This fictitious address was also used to ignore DMCA complaints and other requests for removal of content.

Under the “Contact Us” page, the site stated, “Myex.com has no removals [sic] policy. If you are an adult who has been submitted to this site tough luck [sic].” The page went on to state, “If you have the need to send mail please address it to MyEx.com c/o Web Solutions B.V. Attn Legal Department DMCA Complaints. Websolutions Netherlands, Singel 540 1017 Amsterdam The Netherlands Attn: Legal Department.”

Paid removals were handled in a similarly shady fashion. The site's operators made those seeking content removal wire money to someone named "Shelly Mae Garcia" who supposedly lived in the Philippines. Those who refused to pay the extortion were invited to send snail mail to the fake address in the Netherlands.

The FTC finds the site owners to be in violation of the FTC Act, which prohibits unfair or deceptive acts or practices by business entities. As is detailed in the complaint, there's no shortage of evident harm created by the site's posting of intimate photos without the consent of those depicted, along with as much personal info (names, addresses, social media accounts) as the site could harvest.

The settlement [PDF] with one of the site's owners, Neil Infante, prohibits him from posting intimate photos without the explicit, written consent of the photo's subject. It also subjects Infante to 20 years of FTC monitoring and a $205,000 fine. (It appears the FTC will only be able to collect $15,000 of this fine. The FTC's press release states the rest of the fine will be suspended as Infante has shown "an inability to pay more.") Infante is also prohibited from charging takedown fees for any content whose removal is requested. The FTC is still seeking to obtain judgments against the other participants in the revenge porn operation and is ordering Infante to turn over as much info as he has on his revenge porn colleagues.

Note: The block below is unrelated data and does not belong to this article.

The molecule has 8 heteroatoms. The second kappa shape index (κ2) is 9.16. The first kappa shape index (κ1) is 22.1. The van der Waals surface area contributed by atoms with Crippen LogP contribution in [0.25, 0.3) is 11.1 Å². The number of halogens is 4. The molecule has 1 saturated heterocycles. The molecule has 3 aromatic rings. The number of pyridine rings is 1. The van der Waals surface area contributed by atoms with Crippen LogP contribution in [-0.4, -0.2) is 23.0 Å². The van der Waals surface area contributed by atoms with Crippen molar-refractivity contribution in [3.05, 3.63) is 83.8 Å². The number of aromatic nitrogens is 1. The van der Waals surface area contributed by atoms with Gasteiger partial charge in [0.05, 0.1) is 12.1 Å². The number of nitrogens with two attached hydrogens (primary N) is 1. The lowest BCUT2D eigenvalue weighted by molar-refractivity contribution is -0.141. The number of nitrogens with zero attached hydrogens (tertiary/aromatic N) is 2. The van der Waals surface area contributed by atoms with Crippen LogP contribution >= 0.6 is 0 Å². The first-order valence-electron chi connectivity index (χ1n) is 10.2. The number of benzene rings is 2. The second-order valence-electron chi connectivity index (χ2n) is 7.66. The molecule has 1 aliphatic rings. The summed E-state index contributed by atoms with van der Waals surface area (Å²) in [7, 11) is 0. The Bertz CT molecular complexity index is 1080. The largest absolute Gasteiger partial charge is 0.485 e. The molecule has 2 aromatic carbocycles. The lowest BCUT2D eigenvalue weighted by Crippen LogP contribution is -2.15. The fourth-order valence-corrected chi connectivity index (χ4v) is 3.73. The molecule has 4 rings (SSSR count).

This revenge porn operation is effectively dead. The nonconsensual part of the operation is blocked by the FTC judgment and the inability to charge removal fees pretty eliminates the most profitable revenue stream. It's unclear what the future holds for Neil Infante, but it appears the Republican Senate race in Ohio (Infante's home state) is suddenly in need of a new frontrunner. Perhaps FTC judgment recipient and former revenge porn site operator Craig Brittain could send his colleague a few ideas on to how to MAGA the hell out of the nation as a Senate race bottom-feeder.


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  1. identicon
    Anonymous Coward, 11 Jan 2018 @ 4:53pm

    An ICANN complaint over invalid contact details could've had that site down in days but sure, do it the hard way.